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Tractors and Barricades: Erosion of Civil Liberties in the Indian Farmers' Protests

Source: Wikimedia Commons/ Randeep Maddoke

Samuel Garrett

India is seeing unprecedented protests that present the largest challenge to Prime Minister Narendra Modi’s government since he took office in 2014. Hundreds of thousands of farmers have camped outside Delhi since December in protests against three new agricultural laws they say will imperil their livelihoods. The protests, and the Modi government’s response, hold implications for India’s economic development while raising questions over the erosion of its civil liberties.

Protests against the laws began among rice and wheat farmers in India’s north, predominantly in the states of Punjab and Haryana, and have since grown into a broad movement. A nation-wide general strike against the laws on November 26 saw the participation of up to 250 million people, potentially making it one of the largest in history. Farmers then marched on Delhi, setting up large protest camps on its outskirts. An order on January 12 by India’s Supreme Court to suspend the laws failed to appease the protesters, who have pledged not to leave until the legislation is repealed in full.

The demonstrations culminated in clashes on India’s Republic Day on January 26. A group of protesters deviated from a planned march route, breaching barricades and entering Delhi’s historic Red Fort complex. Hundreds were injured and a protester died in the violence. The day’s chaos prompted speculation that the protest movement would lose legitimacy and fracture, and that despite being united by economic grievance, the movement encompasses a diverse set of goals and political backgrounds that is difficult to maintain.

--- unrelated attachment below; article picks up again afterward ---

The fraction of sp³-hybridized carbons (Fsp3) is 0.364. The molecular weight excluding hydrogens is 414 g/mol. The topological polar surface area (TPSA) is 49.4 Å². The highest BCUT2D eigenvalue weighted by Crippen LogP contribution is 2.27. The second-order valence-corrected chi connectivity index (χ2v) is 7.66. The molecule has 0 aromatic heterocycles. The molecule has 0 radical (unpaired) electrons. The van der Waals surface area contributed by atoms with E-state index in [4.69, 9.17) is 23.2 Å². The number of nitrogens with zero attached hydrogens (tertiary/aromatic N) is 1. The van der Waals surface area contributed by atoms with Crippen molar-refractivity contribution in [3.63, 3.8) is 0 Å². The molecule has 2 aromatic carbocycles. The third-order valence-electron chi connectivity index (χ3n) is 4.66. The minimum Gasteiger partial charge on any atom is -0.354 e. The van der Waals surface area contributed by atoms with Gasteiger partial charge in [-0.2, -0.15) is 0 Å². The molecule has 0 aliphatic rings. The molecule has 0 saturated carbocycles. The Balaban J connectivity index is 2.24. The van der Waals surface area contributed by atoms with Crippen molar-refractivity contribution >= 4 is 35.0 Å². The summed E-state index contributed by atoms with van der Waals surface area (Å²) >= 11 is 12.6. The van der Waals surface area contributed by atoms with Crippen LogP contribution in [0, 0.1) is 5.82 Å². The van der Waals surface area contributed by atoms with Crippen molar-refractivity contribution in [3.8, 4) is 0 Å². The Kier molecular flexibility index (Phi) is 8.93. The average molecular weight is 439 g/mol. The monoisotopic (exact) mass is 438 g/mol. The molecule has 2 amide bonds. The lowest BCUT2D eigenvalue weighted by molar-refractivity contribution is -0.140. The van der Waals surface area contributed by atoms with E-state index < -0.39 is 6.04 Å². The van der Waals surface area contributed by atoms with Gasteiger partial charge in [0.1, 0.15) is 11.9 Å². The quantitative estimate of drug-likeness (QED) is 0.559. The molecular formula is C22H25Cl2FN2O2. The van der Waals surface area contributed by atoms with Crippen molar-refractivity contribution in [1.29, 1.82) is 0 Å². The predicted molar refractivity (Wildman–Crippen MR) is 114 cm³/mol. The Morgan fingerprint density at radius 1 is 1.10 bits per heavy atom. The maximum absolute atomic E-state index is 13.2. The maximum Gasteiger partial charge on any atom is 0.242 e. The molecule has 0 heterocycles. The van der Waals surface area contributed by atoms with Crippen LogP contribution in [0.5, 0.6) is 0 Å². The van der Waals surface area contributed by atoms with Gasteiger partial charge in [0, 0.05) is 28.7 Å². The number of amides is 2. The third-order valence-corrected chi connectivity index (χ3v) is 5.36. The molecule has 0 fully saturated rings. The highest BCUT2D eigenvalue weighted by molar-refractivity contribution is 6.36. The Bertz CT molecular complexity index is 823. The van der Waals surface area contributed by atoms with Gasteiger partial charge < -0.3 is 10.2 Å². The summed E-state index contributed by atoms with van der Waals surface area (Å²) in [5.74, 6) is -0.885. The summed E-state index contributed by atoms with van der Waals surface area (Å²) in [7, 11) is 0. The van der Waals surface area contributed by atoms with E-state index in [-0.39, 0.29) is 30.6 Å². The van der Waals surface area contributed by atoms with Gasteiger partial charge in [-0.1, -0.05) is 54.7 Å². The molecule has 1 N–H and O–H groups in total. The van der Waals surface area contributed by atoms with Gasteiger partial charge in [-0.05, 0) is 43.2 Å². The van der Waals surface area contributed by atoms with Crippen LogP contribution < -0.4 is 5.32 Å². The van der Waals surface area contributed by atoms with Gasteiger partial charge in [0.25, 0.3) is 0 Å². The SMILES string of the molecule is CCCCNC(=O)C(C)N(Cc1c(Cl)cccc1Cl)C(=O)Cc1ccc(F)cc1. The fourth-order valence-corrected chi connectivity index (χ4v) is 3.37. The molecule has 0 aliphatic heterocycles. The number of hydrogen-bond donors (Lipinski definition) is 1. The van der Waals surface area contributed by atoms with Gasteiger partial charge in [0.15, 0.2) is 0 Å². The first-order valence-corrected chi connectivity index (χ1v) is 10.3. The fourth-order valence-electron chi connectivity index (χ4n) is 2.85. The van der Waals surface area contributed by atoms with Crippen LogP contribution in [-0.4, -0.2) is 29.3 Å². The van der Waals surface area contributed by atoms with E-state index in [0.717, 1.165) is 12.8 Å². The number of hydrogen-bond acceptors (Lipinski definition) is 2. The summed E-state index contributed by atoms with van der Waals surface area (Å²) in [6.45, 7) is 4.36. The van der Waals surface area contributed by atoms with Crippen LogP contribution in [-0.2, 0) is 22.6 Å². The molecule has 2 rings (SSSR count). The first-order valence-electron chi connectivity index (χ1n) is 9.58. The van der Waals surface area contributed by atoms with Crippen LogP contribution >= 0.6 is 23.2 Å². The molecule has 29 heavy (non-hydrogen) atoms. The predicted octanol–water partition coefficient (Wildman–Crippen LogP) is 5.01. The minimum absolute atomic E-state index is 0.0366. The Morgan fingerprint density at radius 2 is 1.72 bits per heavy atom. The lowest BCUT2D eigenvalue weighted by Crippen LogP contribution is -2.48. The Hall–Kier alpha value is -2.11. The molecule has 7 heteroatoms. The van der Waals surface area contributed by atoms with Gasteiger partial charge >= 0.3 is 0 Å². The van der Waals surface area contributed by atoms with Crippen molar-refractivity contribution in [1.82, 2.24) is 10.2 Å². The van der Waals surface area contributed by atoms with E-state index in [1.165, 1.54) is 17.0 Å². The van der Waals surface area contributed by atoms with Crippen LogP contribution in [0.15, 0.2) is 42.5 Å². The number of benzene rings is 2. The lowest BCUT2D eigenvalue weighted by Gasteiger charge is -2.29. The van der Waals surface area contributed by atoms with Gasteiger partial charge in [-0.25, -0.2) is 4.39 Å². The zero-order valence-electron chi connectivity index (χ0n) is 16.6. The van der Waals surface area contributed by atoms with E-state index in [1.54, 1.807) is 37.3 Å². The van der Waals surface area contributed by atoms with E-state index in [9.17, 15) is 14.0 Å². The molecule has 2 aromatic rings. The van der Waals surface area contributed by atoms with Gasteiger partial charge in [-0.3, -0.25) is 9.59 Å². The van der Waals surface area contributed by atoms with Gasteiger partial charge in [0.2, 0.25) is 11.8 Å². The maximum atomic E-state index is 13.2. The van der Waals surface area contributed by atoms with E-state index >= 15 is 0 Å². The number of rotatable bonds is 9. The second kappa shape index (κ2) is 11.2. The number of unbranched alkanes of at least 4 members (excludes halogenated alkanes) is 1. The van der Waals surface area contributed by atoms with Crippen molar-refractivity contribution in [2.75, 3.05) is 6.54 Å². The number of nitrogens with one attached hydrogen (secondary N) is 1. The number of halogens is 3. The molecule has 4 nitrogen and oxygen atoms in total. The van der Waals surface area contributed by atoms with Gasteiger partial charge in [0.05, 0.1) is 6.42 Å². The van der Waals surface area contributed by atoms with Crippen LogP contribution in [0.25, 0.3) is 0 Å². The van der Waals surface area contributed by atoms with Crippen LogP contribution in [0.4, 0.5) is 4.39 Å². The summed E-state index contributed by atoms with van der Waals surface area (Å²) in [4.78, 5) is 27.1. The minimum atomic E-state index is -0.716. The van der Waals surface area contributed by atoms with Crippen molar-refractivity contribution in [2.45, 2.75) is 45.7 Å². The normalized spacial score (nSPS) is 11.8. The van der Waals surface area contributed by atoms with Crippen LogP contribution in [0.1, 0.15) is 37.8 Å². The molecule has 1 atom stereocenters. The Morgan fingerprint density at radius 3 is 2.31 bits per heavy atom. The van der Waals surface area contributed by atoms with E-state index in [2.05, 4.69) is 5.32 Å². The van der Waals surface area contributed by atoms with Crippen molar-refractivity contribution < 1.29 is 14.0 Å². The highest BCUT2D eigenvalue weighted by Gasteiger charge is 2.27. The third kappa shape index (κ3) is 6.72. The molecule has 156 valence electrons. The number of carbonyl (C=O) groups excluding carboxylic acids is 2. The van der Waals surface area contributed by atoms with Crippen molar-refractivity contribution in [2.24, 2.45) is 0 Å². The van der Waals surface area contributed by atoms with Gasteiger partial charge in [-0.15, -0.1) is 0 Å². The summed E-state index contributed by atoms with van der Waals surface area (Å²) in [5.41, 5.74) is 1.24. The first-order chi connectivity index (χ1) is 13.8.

However, it is the government’s response to the violence that has attracted the most international criticism. Police have since blockaded roads around Delhi with concrete blocks, metal barricades and large metal nails embedded in the ground. Multiple rounds of negotiations have not produced a solution and the stalemate continues.

The Need for Reform?

Indian farmers are heavily protected by government subsidies. The laws passed in September liberalise sale, pricing, and storage regulations in the agricultural sector. In particular, they loosen the rules around state-regulated mandi markets and allow individual farmers to sell directly to companies and private buyers.

Reform of some description appears necessary. Large subsidies have resulted in the overproduction of particular crops, while farmers’ incomes continue to stall. The mandi system is designed to protect small farmers from unpredictable price fluctuations on the free market, but collusion between officials means farmers often still lose out.

In theory, the new laws will modernise India’s agriculture sector. Modi claims the reforms are necessary to make it more efficient, and will benefit farmers. The changes are also expected to ease access to international markets by removing long-running barriers to trade deals. This is widely seen as part of a strategy to better position India in the global market, in anticipation of growing rifts between China and the international community in the wake of the COVID-19 pandemic.